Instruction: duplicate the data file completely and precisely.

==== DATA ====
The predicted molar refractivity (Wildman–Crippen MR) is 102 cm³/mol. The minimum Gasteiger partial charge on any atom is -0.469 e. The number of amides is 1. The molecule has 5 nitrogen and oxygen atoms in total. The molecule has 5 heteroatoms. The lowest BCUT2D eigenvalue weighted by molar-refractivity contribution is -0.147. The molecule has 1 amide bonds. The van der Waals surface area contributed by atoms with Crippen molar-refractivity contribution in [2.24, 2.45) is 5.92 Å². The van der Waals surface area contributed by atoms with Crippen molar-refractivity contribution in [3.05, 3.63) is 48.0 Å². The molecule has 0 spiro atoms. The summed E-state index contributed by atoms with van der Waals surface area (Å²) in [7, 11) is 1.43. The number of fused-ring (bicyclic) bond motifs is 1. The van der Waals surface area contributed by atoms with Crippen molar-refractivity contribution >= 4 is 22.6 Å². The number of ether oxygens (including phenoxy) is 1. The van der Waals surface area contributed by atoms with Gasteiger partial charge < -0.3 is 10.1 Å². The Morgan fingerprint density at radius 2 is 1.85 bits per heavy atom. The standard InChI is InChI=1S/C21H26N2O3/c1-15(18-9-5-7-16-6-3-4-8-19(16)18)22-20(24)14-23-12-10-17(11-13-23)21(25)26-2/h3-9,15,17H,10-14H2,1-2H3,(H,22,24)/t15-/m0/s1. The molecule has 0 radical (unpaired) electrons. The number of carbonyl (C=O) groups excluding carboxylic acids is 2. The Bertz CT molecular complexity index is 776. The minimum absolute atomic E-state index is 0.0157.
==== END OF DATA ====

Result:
The predicted molar refractivity (Wildman–Crippen MR) is 102 cm³/mol. The minimum Gasteiger partial charge on any atom is -0.469 e. The number of amides is 1. The molecule has 5 nitrogen and oxygen atoms in total. The molecule has 5 heteroatoms. The lowest BCUT2D eigenvalue weighted by molar-refractivity contribution is -0.147. The molecule has 1 amide bonds. The van der Waals surface area contributed by atoms with Crippen molar-refractivity contribution in [2.24, 2.45) is 5.92 Å². The van der Waals surface area contributed by atoms with Crippen molar-refractivity contribution in [3.05, 3.63) is 48.0 Å². The molecule has 0 spiro atoms. The summed E-state index contributed by atoms with van der Waals surface area (Å²) in [7, 11) is 1.43. The number of fused-ring (bicyclic) bond motifs is 1. The van der Waals surface area contributed by atoms with Crippen molar-refractivity contribution >= 4 is 22.6 Å². The number of ether oxygens (including phenoxy) is 1. The van der Waals surface area contributed by atoms with Gasteiger partial charge < -0.3 is 10.1 Å². The Morgan fingerprint density at radius 2 is 1.85 bits per heavy atom. The standard InChI is InChI=1S/C21H26N2O3/c1-15(18-9-5-7-16-6-3-4-8-19(16)18)22-20(24)14-23-12-10-17(11-13-23)21(25)26-2/h3-9,15,17H,10-14H2,1-2H3,(H,22,24)/t15-/m0/s1. The molecule has 0 radical (unpaired) electrons. The number of carbonyl (C=O) groups excluding carboxylic acids is 2. The Bertz CT molecular complexity index is 776. The minimum absolute atomic E-state index is 0.0157.